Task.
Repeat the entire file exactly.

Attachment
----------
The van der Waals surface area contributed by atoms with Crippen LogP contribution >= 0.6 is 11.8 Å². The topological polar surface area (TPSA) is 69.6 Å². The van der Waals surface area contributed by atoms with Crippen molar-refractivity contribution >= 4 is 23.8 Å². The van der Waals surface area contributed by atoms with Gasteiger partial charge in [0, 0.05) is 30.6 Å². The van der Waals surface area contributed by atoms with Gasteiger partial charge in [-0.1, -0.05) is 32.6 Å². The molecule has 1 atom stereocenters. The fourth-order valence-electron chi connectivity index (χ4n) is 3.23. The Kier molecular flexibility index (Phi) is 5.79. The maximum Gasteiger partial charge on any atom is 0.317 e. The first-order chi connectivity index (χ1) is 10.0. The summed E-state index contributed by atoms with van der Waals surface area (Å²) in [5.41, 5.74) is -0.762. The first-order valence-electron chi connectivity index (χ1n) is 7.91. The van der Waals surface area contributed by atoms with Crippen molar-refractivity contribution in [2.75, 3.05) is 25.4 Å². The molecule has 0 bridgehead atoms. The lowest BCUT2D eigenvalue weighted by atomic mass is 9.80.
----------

The van der Waals surface area contributed by atoms with Crippen LogP contribution >= 0.6 is 11.8 Å². The topological polar surface area (TPSA) is 69.6 Å². The van der Waals surface area contributed by atoms with Crippen molar-refractivity contribution >= 4 is 23.8 Å². The van der Waals surface area contributed by atoms with Gasteiger partial charge in [0, 0.05) is 30.6 Å². The van der Waals surface area contributed by atoms with Gasteiger partial charge in [-0.1, -0.05) is 32.6 Å². The molecule has 1 atom stereocenters. The fourth-order valence-electron chi connectivity index (χ4n) is 3.23. The Kier molecular flexibility index (Phi) is 5.79. The maximum Gasteiger partial charge on any atom is 0.317 e. The first-order chi connectivity index (χ1) is 10.0. The summed E-state index contributed by atoms with van der Waals surface area (Å²) in [5.41, 5.74) is -0.762. The first-order valence-electron chi connectivity index (χ1n) is 7.91. The van der Waals surface area contributed by atoms with Crippen molar-refractivity contribution in [2.75, 3.05) is 25.4 Å². The molecule has 0 bridgehead atoms. The lowest BCUT2D eigenvalue weighted by atomic mass is 9.80.